Feast for hopeless romantics

13 March 2015
Author  

As I sit here, twiddling my thumbs for the past hour deciding on what to say about Playing it Cool (previously known as A Many Splintered Thing), this idea, no matter how cruel, seems very appealing.

There is not much to say about this movie because the description gives a good idea of what to expect. The movie is about a scriptwriter, who does not believe in love who is asked to write a rom-com.

You have to be a die-hard romantic not to see this movie for the cliché it is and still have it sweep you up in the romance of it all.

Sure, the cast consisting of Chris Evans, Michelle Monaghan, Anthony Mackie, Aubrey Plaza, Patrick Warburton, Ioan Gruffudd, Martin Starr, Topher Grace and Giovanni Ribisi, does stir some excitement.

Separately, they have starred in a few successful comedies. Plaza’s character Mallory, who is a quarter past psychotic, seemed to have been written specifically for her because after all we have all grown to love her deadpan comedy.

No other actor comes to mind when thinking of someone who could have portrayed Starr’s character, Lyle.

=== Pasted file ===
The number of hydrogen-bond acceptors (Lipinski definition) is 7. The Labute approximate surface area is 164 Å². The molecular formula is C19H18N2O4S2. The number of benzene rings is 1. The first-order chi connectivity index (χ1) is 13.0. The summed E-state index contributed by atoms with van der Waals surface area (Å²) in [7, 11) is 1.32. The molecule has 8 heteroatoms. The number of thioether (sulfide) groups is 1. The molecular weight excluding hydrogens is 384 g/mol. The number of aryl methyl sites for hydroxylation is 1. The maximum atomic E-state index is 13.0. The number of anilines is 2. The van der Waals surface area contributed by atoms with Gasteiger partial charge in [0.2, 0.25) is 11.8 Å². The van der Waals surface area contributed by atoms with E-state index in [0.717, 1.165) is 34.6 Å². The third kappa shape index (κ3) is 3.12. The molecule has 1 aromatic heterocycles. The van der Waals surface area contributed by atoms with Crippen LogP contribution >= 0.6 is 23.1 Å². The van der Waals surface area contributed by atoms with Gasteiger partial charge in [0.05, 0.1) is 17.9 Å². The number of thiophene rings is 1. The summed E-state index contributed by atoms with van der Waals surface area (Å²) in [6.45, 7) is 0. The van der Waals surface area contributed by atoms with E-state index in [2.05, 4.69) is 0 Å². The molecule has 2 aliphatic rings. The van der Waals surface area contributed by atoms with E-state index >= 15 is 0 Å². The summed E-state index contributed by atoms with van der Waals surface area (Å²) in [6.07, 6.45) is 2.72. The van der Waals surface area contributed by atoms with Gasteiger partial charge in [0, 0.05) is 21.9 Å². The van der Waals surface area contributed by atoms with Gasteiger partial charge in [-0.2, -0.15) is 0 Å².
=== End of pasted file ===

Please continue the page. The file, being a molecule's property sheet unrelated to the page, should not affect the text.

Starr has that natural bum-esque feel to him. Separating actor from character, the actor looks like the kind of person who could live in a van and date old women.

But the characters, no matter how great, were not enough to save the plot from itself. It was always destined to be a “been there, done that” kind of movie.

The movie had a few good punch lines that earned laughs, but one could credit that to the actors. They have the kind of faces and demeanour that makes you want to laugh even before they say anything.

The movie’s saving grace was the fact that it’s easy to relate to if you’re cynical and sarcastic like I am, but when you live in the real world you know that it will have a happy ending like Evans.

It portrays the classic human condition of wanting something you can’t have, and the more life denies you the object of your desire, the more you want it. What’s there not to relate to?

However, what almost had me tearing my eyes out was that the movie played into the very outdated clichés that the protagonists claimed they hated so much.

Running frantically through the airport, racing to the altar to stop the couple before they say their ‘I dos’, and have a bunch of random strangers cheer you on as you make your declaration of love. You know those kinds of clichés.

At least they had slight twists to them, for example, the crowd was all in his head as he was racing through the airport to make his flight to her.

What I could have done without in the movie is Evans’ constant narration of what was unfolding in the movie. I love Evans, he is a good actor and sexy as hell with abs I could use as my washboard, but I became sick of hearing his voice. It was not rocket science, I’m sure we would have been able to discern what was going on in the film without him narrating.

Like I said, if you’re hopeless romantic, who buys into all of Hollywood’s clichés’, you have found your goldmine in this movie.
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